RIO FERDINAND returns to his old Upton Park stamping ground tomorrow insisting Manchester United are as keen to win the FA Cup as they are any other competition.
United recorded the last of their record 10 triumphs in the competition nine years ago, when they beat Millwall at the Millennium Stadium.
Since then they have competed in three Champions League finals and one semi, in addition to winning the Premier League on four occasions, and with Alex Ferguson set to make big changes for the third round tie against West Ham, it seems the tournament has tumbled down the list of priorities.
Yet Ferdinand -- who missed that 2004 game as he was serving his suspension for missing a drugs test --insists such an assessment is false.
"We never go into a tournament thinking we don't mind leaving it and are happy to go out," he said.
"This is no different to any competition. We want to win it. West Ham at Upton Park is always a hard game. We know what we are in for.
"It will be tough but it is a match we are more than capable of winning."
However, it is quite conceivable Ferguson could select a completely different starting line-up to the one he picked at Wigan on New Year's Day.
Darren Fletcher, for instance, has not started a game since December 1 after being involved in three of the previous four.
Shinji Kagawa needs additional match practice after his knee injury, whilst Nemanja Vidic, Chris Smalling and Phil Jones are also searching for full fitness after their early-season absences.
With Anders Lindegaard and Alex Buttner also due a game, Ferguson could switch half his team without even thinking whether Wayne Rooney is ready to return following the knee injury he sustained at Swansea on December 22.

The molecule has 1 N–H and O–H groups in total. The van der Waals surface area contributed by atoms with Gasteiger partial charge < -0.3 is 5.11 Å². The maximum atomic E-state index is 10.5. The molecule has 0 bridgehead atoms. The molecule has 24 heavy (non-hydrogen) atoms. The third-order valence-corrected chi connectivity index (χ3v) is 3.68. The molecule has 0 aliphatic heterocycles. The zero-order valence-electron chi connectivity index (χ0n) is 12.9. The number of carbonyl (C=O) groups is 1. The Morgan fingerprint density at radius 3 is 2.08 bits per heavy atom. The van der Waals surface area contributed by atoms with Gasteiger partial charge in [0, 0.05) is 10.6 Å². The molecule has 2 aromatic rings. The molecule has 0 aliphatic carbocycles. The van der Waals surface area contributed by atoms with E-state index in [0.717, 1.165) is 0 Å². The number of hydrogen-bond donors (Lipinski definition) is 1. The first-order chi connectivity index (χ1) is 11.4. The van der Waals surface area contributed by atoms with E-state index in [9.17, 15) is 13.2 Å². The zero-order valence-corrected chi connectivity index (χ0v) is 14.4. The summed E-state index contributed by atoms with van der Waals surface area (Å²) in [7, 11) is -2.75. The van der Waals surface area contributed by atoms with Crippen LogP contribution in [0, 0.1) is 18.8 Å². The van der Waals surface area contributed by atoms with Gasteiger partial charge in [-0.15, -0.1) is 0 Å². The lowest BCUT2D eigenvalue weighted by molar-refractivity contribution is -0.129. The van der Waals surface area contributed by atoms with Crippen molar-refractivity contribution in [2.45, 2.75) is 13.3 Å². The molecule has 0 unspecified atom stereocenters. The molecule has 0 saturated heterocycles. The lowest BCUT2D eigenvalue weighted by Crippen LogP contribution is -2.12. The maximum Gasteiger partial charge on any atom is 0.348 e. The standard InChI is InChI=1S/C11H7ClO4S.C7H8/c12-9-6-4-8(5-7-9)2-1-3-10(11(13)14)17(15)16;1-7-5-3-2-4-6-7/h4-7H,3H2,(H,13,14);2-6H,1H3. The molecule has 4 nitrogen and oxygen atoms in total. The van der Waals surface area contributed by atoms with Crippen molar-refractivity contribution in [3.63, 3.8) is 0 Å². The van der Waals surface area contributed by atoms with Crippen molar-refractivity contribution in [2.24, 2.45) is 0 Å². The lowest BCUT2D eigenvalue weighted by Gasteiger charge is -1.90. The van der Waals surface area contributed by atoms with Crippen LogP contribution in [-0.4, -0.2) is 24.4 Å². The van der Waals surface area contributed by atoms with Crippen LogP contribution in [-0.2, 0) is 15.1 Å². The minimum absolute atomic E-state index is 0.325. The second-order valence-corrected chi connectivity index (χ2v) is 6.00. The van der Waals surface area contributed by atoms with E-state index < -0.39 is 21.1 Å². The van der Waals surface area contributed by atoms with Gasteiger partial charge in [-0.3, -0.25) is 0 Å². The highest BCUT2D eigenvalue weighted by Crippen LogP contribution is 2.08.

Not that the United boss can afford to take it easy.
West Ham are likely to include Ferdinand's former team-mate Joe Cole and boast an impressive record of three wins from their past six encounters with United on home soil.
Meanwhile, Ryan Giggs has admitted preparing for matches as a fringe member of United's squad has its own problems.
Gone are the days when Giggs was an automatic presence in Ferguson's starting line-up.
Indeed, so infrequently was the 39-year-old selected at the start of the season, there were claims he might call time on his stellar career this summer.
Ferguson met such observations with a typically withering response.
Indeed, over Christmas, Giggs has been a key man for United, impressing in his substitute role at Swansea, then against Newcastle and Wigan as the Red Devils maintained their seven-point advantage in the Premier League title race.
Yet the mere fact Giggs completed the full 90 minutes at the DW Stadium on New Year's Day almost certainly means he will not be involved in tomorrow evening's tie.
And then United only have two games in a fortnight, meaning Giggs' appearances may be restricted once more.
"It can be difficult," Giggs said.
"It's just a case of looking after your fitness and making sure you're sharp and not peaking in the middle of the week when you need to be ready for a Saturday game.
"It is tough when you get yourself ready for a Wednesday game, don't play and then you have to get yourself ready for a Saturday game.
"But a lot of players are in that position.
"We have a big squad and you're not going to play every game.
"Together with Paul Scholes, I probably play fewer matches than a lot of the players but we know we have to be ready when we're called upon."
Giggs offers far more than just his playing ability though.
As United try to secure a record 20th league title, while at the same time balancing the competing interests of the FA Cup and the Champions League, the veteran Welshman's experience in the dressing room is invaluable.
"My role has changed over the last five or six years," Giggs said.
"I'm an experienced player and an elder statesman. It's a position I'm quite comfortable with. I am helping the young players and, while I am not starting as many games, it's about being ready when I do."